Close-up of the sides and drawstring channel before sewing.

The lining on the bottom of each side was left loose until the bib could be attached to the front skirt panel. Here is it folded up and out of the way for the time being. The bib was attached using the instructions for the LM pattern. The lining will be finished once the ties are attached to the front skirt panel.

The bib is sewn to the front skirt panel as seen from the right side.

In this photo, the skirt ties are being attached. These overlap slightly the section where the bib attaches to the front skirt panel. I followed the instructions from the LM pattern for this so I won't go into the details since they are explained very well in the pattern.

Once the ties were attached, the bib lining could be finished. The sides (left unfinished above) were prick-stitched to the outer fabric. The bottom of the bib was folded under and matched to the seam (created when the bib was attached to the front panel) then whip-stitched down.

Almost done. Not be bad if I do say so myself. 

The finished bib. Three button molds were covered in wool crepe then sewn down the center front. These buttons are purely decoration. Two additional fabric-covered buttons were attached to the bodice. Simple ribbon loops were sewn to the top corners of the bib. These loops go over the bodice buttons to keep the bib in place.

The Hem
Now that the bib was complete, I could put the hem in. This was going to require a helper so I went to visit my friend Dottie. Without her help, the hem would have been a disaster. After a couple hours of fussing with the line, the hem was finally ready to go in.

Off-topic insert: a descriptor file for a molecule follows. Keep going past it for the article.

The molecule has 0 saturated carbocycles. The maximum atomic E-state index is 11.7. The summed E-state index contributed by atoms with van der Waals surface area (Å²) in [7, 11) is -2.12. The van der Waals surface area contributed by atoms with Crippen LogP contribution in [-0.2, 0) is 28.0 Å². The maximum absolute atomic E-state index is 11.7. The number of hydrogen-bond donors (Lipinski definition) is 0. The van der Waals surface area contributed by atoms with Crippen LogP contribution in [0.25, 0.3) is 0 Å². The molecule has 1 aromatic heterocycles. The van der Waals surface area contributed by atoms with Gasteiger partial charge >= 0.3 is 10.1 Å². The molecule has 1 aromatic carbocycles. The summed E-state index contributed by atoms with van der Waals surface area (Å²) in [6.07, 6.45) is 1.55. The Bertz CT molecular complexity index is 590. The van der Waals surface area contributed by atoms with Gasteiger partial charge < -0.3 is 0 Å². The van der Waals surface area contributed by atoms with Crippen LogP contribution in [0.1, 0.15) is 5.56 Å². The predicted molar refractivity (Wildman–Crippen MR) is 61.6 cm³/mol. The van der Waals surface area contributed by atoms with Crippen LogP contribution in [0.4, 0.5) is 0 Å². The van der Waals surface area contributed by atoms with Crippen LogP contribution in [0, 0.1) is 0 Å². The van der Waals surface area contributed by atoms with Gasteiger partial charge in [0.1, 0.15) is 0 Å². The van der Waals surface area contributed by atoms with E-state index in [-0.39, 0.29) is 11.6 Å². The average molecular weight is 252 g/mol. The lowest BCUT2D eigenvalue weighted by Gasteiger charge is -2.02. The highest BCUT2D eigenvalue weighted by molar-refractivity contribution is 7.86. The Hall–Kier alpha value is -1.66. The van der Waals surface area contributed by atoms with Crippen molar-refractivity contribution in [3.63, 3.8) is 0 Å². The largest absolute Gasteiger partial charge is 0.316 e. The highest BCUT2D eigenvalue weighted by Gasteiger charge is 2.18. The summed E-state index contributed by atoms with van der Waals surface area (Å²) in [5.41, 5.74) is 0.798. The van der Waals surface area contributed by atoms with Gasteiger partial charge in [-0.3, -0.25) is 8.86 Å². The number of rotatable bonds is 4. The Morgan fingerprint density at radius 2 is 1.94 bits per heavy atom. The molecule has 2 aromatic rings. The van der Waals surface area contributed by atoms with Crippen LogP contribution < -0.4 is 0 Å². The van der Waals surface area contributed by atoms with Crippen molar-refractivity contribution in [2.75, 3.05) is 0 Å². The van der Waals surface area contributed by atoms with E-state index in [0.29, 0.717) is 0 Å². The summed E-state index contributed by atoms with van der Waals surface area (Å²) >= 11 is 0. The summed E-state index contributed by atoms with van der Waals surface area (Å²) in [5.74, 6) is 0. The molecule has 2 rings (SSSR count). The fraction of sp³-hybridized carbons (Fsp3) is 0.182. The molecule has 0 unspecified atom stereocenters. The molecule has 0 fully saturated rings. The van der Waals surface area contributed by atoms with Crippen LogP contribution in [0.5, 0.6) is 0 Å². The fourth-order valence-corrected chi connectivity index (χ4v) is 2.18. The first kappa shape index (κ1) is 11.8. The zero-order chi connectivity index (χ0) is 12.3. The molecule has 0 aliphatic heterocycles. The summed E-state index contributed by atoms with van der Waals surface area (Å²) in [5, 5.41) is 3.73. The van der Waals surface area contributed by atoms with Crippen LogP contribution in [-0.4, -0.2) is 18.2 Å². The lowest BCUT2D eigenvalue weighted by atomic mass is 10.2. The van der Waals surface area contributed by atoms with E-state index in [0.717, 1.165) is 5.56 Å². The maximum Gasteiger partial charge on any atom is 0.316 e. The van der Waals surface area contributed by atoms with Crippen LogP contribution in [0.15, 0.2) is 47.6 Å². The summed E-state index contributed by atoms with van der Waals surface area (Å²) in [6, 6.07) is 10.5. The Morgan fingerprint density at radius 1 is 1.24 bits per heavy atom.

To help keep the skirt from draping limply at the bottom, Dottie suggested using horsehair braid. Skirts in the 1820s had a distinct bell shape. I could have stuffed the hem to give it shape but I took Dottie's suggestion and purchased some modern horsehair braid (1" wide). No, horsehair braid is no longer made of real horse hair but it used to be.

In this photo, I've measured, marked and pressed the hem 1" plus 1". The horsehair braid is folded into the first fold of the 1" hem then pinned to hold it in place.

Better image of the first hem fold with the horsehair pinned in place. Now it will be folded over again to completely enclose it.

A hemstitch the holds everything in place.

To be continued..........

Other posts related to this project

Making an early 19th-century mourning dress

Making an early 19th-century mourning dress: The Skirt

Making an early 19th-century mourning dress: Sleeves